Tough Travelling“Tough Traveling” is a weekly Thursday feature created by Nathan at Review Barn where participants make a new list each week based on The Tough Guide to Fantasyland by Diana Wynne Jones. This hilarious little book cheerfully pokes fun at the most prevalent tropes in fantasy. All are welcome to take part, and there is a link up over at his site. Join in any time!

This week’s trope is TRAVELLING FOLK:

TRAVELLING FOLK are quite common.  They are of two kinds: Land travellers and River travellers. These people are merry, colourfully dressed, dishonest, and knowledgeable…they will cheat you, cure your wounds, and hustle you off to the cart of their oldest lady who will tell you something about the future you need to know.

I actually found this topic a little tougher (hardy har) than I thought I would, so this week I’ve only got three picks!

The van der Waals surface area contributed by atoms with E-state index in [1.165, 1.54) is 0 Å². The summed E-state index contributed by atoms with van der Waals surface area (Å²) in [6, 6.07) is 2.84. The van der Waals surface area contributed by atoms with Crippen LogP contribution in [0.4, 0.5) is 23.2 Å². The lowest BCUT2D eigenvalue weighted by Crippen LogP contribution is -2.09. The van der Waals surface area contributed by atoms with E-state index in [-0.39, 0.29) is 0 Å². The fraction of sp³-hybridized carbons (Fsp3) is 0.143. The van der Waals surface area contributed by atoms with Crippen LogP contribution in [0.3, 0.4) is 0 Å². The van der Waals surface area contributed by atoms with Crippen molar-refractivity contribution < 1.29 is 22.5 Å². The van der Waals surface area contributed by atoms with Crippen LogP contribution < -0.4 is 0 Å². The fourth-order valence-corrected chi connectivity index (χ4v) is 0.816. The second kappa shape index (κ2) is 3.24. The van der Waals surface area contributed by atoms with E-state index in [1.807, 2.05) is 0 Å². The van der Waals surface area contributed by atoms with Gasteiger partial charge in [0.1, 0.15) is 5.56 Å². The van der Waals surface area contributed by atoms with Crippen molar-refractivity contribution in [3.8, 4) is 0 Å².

The Golden CompassGyptians – The Golden Compass by Philip Pullman

The Gyptians are a troublingly named group of people (clearly a riff on “Gyspsy” which is a slur for Romani people) who help Lyra in her quest. They are portrayed as brave, fair, and wise; it is the Gyptian wise man Farder Coram who first teaches Lyra how to read the Compass. Gyptians are famed for their annual gatherings of all the tribes in England where they discuss important matters of counsel and then celebrate by partying. Sounds pretty good to me!

Hemlock GroveRumancek Family – Hemlock Grove by Brian McGreevy

The Rumancek family are Romani in origin and represent many of the characteristics of the “traveling folk,” most notably Peter Rumancek. Peter and his mother are con artists travellers, moving from town to town across the continental U.S. using their knowledge of supernatural creatures and phenomenon to their advantage. Certain members of the Rumancek family can tell fortunes and predict the future.Just as an aside: this book was terrible and the portrayal of the Romani made me uncomfortable.

In the Hand of the GoddessTyrans – In the Hand of the Goddess by Tamora Pierce

Wow, it was surprisingly difficult to find an example of “Traveling Folk” in a Tammy novel! But fret not, the Tyran people introduced in the Song of the Lioness series fit the bill. Tyrans are river folk who occupy territory just beyond Tortall, known for their willingness to trade…and their cunning ability to cheat their buyers.